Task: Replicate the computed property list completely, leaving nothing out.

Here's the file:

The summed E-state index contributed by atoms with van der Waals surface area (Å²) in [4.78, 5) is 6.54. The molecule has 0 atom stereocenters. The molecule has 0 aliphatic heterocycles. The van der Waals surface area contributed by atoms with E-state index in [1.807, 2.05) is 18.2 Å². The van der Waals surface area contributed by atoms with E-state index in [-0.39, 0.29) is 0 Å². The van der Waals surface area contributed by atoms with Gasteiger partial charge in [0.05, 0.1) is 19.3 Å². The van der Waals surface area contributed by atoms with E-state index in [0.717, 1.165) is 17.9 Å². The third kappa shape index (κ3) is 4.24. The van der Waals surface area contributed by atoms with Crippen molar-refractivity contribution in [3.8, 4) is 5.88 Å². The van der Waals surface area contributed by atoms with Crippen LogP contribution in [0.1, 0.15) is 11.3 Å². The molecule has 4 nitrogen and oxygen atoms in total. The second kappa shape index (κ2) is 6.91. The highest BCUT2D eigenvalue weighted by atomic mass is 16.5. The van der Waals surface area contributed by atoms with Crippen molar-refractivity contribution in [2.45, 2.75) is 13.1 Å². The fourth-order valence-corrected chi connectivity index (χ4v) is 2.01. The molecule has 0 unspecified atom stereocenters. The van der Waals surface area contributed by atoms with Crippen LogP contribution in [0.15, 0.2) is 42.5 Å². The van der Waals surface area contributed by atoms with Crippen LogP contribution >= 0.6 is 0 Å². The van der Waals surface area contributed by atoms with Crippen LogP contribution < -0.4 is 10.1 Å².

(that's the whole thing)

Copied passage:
The summed E-state index contributed by atoms with van der Waals surface area (Å²) in [4.78, 5) is 6.54. The molecule has 0 atom stereocenters. The molecule has 0 aliphatic heterocycles. The van der Waals surface area contributed by atoms with E-state index in [1.807, 2.05) is 18.2 Å². The van der Waals surface area contributed by atoms with E-state index in [-0.39, 0.29) is 0 Å². The van der Waals surface area contributed by atoms with Gasteiger partial charge in [0.05, 0.1) is 19.3 Å². The van der Waals surface area contributed by atoms with E-state index in [0.717, 1.165) is 17.9 Å². The third kappa shape index (κ3) is 4.24. The van der Waals surface area contributed by atoms with Crippen molar-refractivity contribution in [3.8, 4) is 5.88 Å². The van der Waals surface area contributed by atoms with Crippen LogP contribution in [0.1, 0.15) is 11.3 Å². The molecule has 4 nitrogen and oxygen atoms in total. The second kappa shape index (κ2) is 6.91. The highest BCUT2D eigenvalue weighted by atomic mass is 16.5. The van der Waals surface area contributed by atoms with Crippen molar-refractivity contribution in [2.45, 2.75) is 13.1 Å². The fourth-order valence-corrected chi connectivity index (χ4v) is 2.01. The molecule has 0 unspecified atom stereocenters. The van der Waals surface area contributed by atoms with Crippen LogP contribution in [0.15, 0.2) is 42.5 Å². The van der Waals surface area contributed by atoms with Crippen LogP contribution >= 0.6 is 0 Å². The van der Waals surface area contributed by atoms with Crippen LogP contribution < -0.4 is 10.1 Å².